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John Donovan "Johnny" Price

September 11, 2010|By ALICIA NOTARIANNI
  • John Donovan "Johnny" Price smiles for this picture taken when he was about 12 years old.
Submitted photo,

Editor's note: Each Sunday, The Herald-Mail runs "A Life Remembered." Each story in this continuing series takes a look back -- through the eyes of family, friends, co-workers and others -- at a member of the community who died recently. Today's "A Life Remembered" is about John Donovan "Johnny" Price, who died Aug. 30 at the age of 69. His obituary appeared in the Sept. 1 edition of The Herald-Mail.

For young people in the Fairplay area in the 1950s and '60s, the Fairplay Carnival was the biggest thing around.

That's why John Donovan "Johnny" Price would park his light blue Pontiac Bonneville convertible across from the bingo stand and settle in for the evening. From there, he and his friends had a clear view of the entertainers on stage and the locals walking by.

And that's probably where, friends and family say, Johnny first noticed E. Patricia "Patsy" Norris. Johnny was four years older than Patsy and she was not allowed to date before she was 16. But her house was a popular gathering place where friends were welcome.

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"We had parties for everything," said Patsy, now 66, of Boonsboro. "If a canary died, we'd have a party."

Johnny got in on those parties, playing badminton, pingpong, pool or Monopoly. Soon, he became like part of the family. Patsy's mother joked that he was an adopted son. She even wrote a poem about it. Johnny settled into the role of family friend and played it cool with Patsy.

"I had a crush on him for the longest time. He was handsome. Blond hair, blue eyes," Patsy said. "He would just come to our house, sit or watch TV. I used to look out my bedroom window and watch him take other girls home from dates."

Johnny took Patsy to her prom because she didn't have a date. But after that, they continued to date other people. Once they even double dated with other people. Johnny and his date sat in the back seat of the car, and Patsy and her date sat in the front. At one point, Johnny put his hand on the back of the front seat and Patsy grabbed hold of it. The two sat holding hands with each other while their dates sat at their sides. Still, they didn't officially date each other.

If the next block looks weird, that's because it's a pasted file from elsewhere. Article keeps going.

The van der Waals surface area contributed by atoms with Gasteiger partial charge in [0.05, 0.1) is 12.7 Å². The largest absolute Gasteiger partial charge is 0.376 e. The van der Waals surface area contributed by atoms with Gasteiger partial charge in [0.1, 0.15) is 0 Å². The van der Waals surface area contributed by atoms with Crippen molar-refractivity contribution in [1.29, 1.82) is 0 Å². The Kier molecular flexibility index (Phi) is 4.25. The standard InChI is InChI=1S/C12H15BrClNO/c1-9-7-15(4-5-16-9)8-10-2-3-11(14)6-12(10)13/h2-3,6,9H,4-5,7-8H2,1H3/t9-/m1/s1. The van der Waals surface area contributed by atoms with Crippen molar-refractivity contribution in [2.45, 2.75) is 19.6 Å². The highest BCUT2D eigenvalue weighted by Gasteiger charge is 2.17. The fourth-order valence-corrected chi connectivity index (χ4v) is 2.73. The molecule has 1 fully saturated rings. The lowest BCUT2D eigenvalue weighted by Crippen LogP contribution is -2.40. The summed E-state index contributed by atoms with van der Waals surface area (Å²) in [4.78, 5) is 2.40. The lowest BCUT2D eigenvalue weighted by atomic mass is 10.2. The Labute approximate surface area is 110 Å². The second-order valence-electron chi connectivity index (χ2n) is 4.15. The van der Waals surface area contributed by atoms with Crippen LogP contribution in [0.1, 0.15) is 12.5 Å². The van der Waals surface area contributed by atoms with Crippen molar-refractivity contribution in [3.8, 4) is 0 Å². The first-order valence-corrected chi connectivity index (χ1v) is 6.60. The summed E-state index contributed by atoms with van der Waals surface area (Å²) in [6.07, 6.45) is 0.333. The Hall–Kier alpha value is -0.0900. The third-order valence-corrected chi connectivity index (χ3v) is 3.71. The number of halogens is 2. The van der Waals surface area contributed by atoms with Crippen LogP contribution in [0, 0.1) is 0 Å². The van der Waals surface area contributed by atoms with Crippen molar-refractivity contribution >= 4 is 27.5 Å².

Finally, on Patsy's March 9, 1964 birthday, Johnny decided to make his move. Another guy was driving Patsy home from work. But Johnny was waiting at her house, determined to take her out for her birthday. Patsy's sister Darlene tipped her off.

"I told the other guy he didn't have to come in," Patsy said. "I told him I'd had a crush on Johnny for a long time and he was waiting for me."

That night was Johnny's first official date with Patsy. Five months later, on Aug. 15, 1964, he married her.

Johnny grew up on a dairy cattle farm, the second youngest of nine children.

"He liked everything about the farm but the milking part of it," Patsy said. "And he didn't like to work by himself."

Patsy's brother, Chester "J.R." Norris, 59, of Williamsport, was a lifelong friend of Johnny's. J.R. said Johnny left the family farm in 1965 and spent several years trying to find satisfying work. He tried sales and bill collecting before taking a taking a job driving trucks for garment manufacturer Claire Frock Co. in Thurmont, Md. Johnny briefly returned to farming, but eventually settled on trucking as a career. He found his niche at D.M. Bowman Inc., where he worked for 27 years until he retired at 65.

Johnny and Patsy had three children -- Teresa Mills, now 44, of Clear Spring, Kimberly "Kim" Baker, 43, of Williamsport, and Mark Price, 42, of Fairplay.

Kim joked that driving gave Johnny "a lot of time to think and come up with crazy ideas."

One such idea came to fruition in the form of an outdoor kitchen. Johnny had built his family's home in 1979. Friends and family soon after started spending holidays camping at his home. They would bring tents and campers and congregate for spirited gatherings around a campfire on the lawn. While trucking along and daydreaming, Johnny dreamed up a way to enhance the outings. He decided to build a sort of shanty in the yard.

"It was like a mini, old-time building, with a jug of water, a pump for washing dishes. We kept pans and utensils there. It looked like a porch, like a 10-foot-by-10-foot deck," Kim said. "He built it just for fun. The grandkids would play there and make mud pies."

Meanwhile, Johnny always had a penchant for the Old West and Native American folklore. He enjoyed the works of Zane Grey, Louis L'Amour and John Wayne. Family members guess these things, in part, inspired his idea to erect an 18-foot replica of a Sioux teepee on a ridge overlooking his home.

"He came home from a trip and said, 'I was thinking,' then -- bam! -- (the teepee) was there," Kim said.

As Johnny grew older and gained a few pounds, he declared himself chief of the "potbelly" Indian tribe. He continued to host campouts, roasting mountain pies and hot dogs -- or tube steaks, as he called them -- over the fire.

"He was always caring and he loved to have fun," said Mark Price, Johnny's son.

In July 2009, Patsy said the couple took "the vacation of a lifetime." They traveled to California and back, visiting 25 states, including western towns and state parks.

Johnny was a member of Harvest Baptist Church. Throughout life, and facing death, he drew strength and joy from his faith, J.R. said.

"The last things he said before being hooked up to a ventilator were, 'You've got to take the bad with the good,'" J.R. said. "Then, he said, 'Rejoice in the Lord always.'"

Johnny passed away one week later at the age of 69.

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